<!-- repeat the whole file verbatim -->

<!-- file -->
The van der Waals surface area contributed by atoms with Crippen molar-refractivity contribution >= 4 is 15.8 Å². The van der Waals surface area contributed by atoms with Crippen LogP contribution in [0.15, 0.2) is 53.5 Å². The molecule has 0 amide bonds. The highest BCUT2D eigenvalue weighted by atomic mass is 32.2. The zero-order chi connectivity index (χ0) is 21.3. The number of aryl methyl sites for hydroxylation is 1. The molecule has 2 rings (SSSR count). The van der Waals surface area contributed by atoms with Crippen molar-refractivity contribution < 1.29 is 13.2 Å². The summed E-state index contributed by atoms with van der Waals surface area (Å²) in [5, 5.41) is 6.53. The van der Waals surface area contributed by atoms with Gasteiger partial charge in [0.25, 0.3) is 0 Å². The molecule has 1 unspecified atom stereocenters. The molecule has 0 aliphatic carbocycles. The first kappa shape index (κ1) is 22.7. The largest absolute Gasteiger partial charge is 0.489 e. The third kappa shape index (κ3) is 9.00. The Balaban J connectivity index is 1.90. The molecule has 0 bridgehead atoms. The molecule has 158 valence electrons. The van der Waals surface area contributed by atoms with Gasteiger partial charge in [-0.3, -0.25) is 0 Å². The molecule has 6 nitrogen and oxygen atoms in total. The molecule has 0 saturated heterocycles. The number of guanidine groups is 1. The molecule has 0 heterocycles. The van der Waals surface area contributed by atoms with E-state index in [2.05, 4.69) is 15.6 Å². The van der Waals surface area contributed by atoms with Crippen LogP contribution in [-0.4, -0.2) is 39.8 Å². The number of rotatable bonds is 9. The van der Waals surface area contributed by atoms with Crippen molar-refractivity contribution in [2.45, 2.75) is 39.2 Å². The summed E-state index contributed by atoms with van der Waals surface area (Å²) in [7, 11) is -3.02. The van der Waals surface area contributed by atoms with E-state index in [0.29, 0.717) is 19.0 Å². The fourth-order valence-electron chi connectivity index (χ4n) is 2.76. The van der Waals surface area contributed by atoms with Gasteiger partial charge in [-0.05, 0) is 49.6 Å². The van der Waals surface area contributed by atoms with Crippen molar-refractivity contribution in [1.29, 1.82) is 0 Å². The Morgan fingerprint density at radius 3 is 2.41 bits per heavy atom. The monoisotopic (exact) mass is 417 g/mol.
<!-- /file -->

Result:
The van der Waals surface area contributed by atoms with Crippen molar-refractivity contribution >= 4 is 15.8 Å². The van der Waals surface area contributed by atoms with Crippen LogP contribution in [0.15, 0.2) is 53.5 Å². The molecule has 0 amide bonds. The highest BCUT2D eigenvalue weighted by atomic mass is 32.2. The zero-order chi connectivity index (χ0) is 21.3. The number of aryl methyl sites for hydroxylation is 1. The molecule has 2 rings (SSSR count). The van der Waals surface area contributed by atoms with Crippen molar-refractivity contribution < 1.29 is 13.2 Å². The summed E-state index contributed by atoms with van der Waals surface area (Å²) in [5, 5.41) is 6.53. The van der Waals surface area contributed by atoms with Gasteiger partial charge in [0.25, 0.3) is 0 Å². The molecule has 1 unspecified atom stereocenters. The molecule has 0 aliphatic carbocycles. The first kappa shape index (κ1) is 22.7. The largest absolute Gasteiger partial charge is 0.489 e. The third kappa shape index (κ3) is 9.00. The Balaban J connectivity index is 1.90. The molecule has 0 bridgehead atoms. The molecule has 158 valence electrons. The van der Waals surface area contributed by atoms with Gasteiger partial charge in [-0.3, -0.25) is 0 Å². The molecule has 6 nitrogen and oxygen atoms in total. The molecule has 0 saturated heterocycles. The number of guanidine groups is 1. The molecule has 0 heterocycles. The van der Waals surface area contributed by atoms with E-state index in [2.05, 4.69) is 15.6 Å². The van der Waals surface area contributed by atoms with Crippen LogP contribution in [-0.4, -0.2) is 39.8 Å². The number of rotatable bonds is 9. The van der Waals surface area contributed by atoms with Crippen molar-refractivity contribution in [2.45, 2.75) is 39.2 Å². The summed E-state index contributed by atoms with van der Waals surface area (Å²) in [7, 11) is -3.02. The van der Waals surface area contributed by atoms with E-state index in [0.29, 0.717) is 19.0 Å². The fourth-order valence-electron chi connectivity index (χ4n) is 2.76. The van der Waals surface area contributed by atoms with Gasteiger partial charge in [-0.05, 0) is 49.6 Å². The van der Waals surface area contributed by atoms with Crippen molar-refractivity contribution in [1.29, 1.82) is 0 Å². The Morgan fingerprint density at radius 3 is 2.41 bits per heavy atom. The monoisotopic (exact) mass is 417 g/mol.